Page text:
Watch This offers movie recommendations inspired by new releases, premieres, current events, or occasionally just our own inscrutable whims. This week: No Time To Die won’t be hitting theaters, but you can still enjoy some vintage 007 action.
Every movie franchise eventually succumbs to bloat, with each new installment struggling to top its predecessors and generally deciding that the answer must be: more. Consequently, it can be startling to revisit the comparatively small-scale film that kicked things off. (Imagine how surprised some people must be to discover that The Fast And The Furious was mostly about car races.) That’s certainly the case with Dr. No, the film that introduced Sean Connery as cinema’s first incarnation of James Bond. Adapted from Ian Fleming’s sixth Bond novel, it’s nonetheless readily identifiable as movie No. 1, if only because none of the 25 (or so) films that followed have been so intently, gratifyingly focused on routine espionage. The following year’s From Russia With Love transformed Bond into an action franchise. Dr. No is very much a spy movie.
Still, it’s remarkable how many of the series’ beloved conventions were established right from the jump. Opening with the standard gun-barrel view of Bond firing at the viewer, accompanied by Monty Norman’s iconic twangy guitar theme, the film speedily serves up Bond’s signature introduction (not even Connery himself ever matched his first casually charismatic intonation of “Bond. James Bond”), cocktail (vodka martini, shaken not stirred), platonic flirtation with Miss Moneypenny (Lois Maxwell), and consultation with M (Bernard Lee). Only when Q shows up do things start to look significantly proto-Bond. Played by an unfamiliar actor (Peter Burton)—Desmond Llewellyn took over the role with Russia—the weapons man provides 007 with no nifty, improbable Chekhov’s gadget to be deployed later, merely replacing (at M’s insistence) Bond’s Beretta with a Walther PPK. That’s typical of Dr. No’s more realistic, nitty-gritty approach. There’s one high-speed car chase (shot largely via rear projection) that ends with a spectacular crash, and some other explosions at the finale, but the film’s tiny budget means that its primary visual flourish is Ken Adam’s creative set design, including the heavily magnified goldfish in Dr. No’s aquarium. Well, that and Honey Ryder (Ursula Andress) emerging from the surf in that iconic white bikini.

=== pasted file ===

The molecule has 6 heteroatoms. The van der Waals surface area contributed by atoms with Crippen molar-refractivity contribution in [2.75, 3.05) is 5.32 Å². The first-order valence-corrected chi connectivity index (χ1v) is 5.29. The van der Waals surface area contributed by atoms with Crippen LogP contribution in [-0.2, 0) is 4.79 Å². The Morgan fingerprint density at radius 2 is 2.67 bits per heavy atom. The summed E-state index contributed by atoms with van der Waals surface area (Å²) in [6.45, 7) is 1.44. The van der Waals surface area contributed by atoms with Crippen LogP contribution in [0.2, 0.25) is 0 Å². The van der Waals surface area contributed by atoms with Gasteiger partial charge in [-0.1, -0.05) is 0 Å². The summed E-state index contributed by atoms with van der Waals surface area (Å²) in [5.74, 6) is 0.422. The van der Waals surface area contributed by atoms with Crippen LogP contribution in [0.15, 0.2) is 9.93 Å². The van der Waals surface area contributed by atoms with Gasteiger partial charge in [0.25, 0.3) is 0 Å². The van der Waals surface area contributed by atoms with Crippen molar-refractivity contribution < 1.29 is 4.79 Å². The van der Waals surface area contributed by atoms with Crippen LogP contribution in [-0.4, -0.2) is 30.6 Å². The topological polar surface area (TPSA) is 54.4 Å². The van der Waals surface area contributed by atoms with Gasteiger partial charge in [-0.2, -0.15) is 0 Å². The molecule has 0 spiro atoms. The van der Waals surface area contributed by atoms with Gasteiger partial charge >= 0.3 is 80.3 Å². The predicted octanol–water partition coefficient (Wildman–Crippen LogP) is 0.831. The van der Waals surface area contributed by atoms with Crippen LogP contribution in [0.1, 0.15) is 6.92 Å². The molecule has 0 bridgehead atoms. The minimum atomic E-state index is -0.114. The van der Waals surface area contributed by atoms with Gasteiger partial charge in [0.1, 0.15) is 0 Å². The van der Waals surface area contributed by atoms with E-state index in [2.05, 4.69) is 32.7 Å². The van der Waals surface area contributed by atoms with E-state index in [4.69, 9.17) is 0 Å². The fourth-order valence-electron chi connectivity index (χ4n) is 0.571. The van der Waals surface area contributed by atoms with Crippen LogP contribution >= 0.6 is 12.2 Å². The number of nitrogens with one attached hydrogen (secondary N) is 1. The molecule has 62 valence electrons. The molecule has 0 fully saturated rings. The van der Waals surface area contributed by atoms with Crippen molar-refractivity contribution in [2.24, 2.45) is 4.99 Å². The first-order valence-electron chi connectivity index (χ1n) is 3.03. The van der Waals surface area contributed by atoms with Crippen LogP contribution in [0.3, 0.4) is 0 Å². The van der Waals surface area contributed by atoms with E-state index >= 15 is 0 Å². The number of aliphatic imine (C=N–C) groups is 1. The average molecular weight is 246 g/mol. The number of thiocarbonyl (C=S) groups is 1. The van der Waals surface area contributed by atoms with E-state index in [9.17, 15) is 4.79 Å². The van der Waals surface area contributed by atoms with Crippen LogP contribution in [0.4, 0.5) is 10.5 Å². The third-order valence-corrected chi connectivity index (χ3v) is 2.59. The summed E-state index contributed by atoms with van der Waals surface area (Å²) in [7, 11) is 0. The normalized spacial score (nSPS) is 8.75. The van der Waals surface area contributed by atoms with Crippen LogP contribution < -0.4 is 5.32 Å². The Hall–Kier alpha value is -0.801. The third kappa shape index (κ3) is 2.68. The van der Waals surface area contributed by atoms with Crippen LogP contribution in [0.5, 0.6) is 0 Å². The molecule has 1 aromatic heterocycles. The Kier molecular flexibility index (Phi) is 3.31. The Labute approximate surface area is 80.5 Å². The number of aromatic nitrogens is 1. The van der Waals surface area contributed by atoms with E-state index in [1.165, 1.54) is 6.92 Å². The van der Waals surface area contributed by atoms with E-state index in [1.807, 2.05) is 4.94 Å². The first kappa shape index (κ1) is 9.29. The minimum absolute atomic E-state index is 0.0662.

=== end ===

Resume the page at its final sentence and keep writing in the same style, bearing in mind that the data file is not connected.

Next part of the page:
In lieu of the elaborate, expensive set pieces that would dominate later entries, Dr. No shows Bond engaged in actual spycraft. Before leaving his hotel room, he sprinkles powder on the latches of his briefcase and attaches a hair to one of his closet doors, so that he’ll know whether someone searches his room in his absence. (Someone does.) When an enemy poses as his ride at the airport—apart from a quick London check-in, the entire film is set in Jamaica and surrounding islands—he discovers the truth by cleverly… phoning the people who allegedly sent the ride and confirming that they did no such thing. There’s more shoe leather involved than usual, to the point where the movie occasionally feels as if it’s mostly Bond striding confidently across various rooms in exquisitely tailored suits. Even Dr. No’s plan isn’t especially diabolical, compared to those of future villains like Blofeld and Goldfinger; had Bond failed to stop him, the doctor would merely have set back Project Mercury a few years, in all likelihood. (World domination may be S.P.E.C.T.R.E.’s ultimate goal, but the present-tense stakes here are quite low.) It’s all pleasingly modest, combining the freshness of something new with the relaxed assurance of something well-established. When the Bond franchise starts to seem oppressive, Dr. No is the ideal palate-cleanser.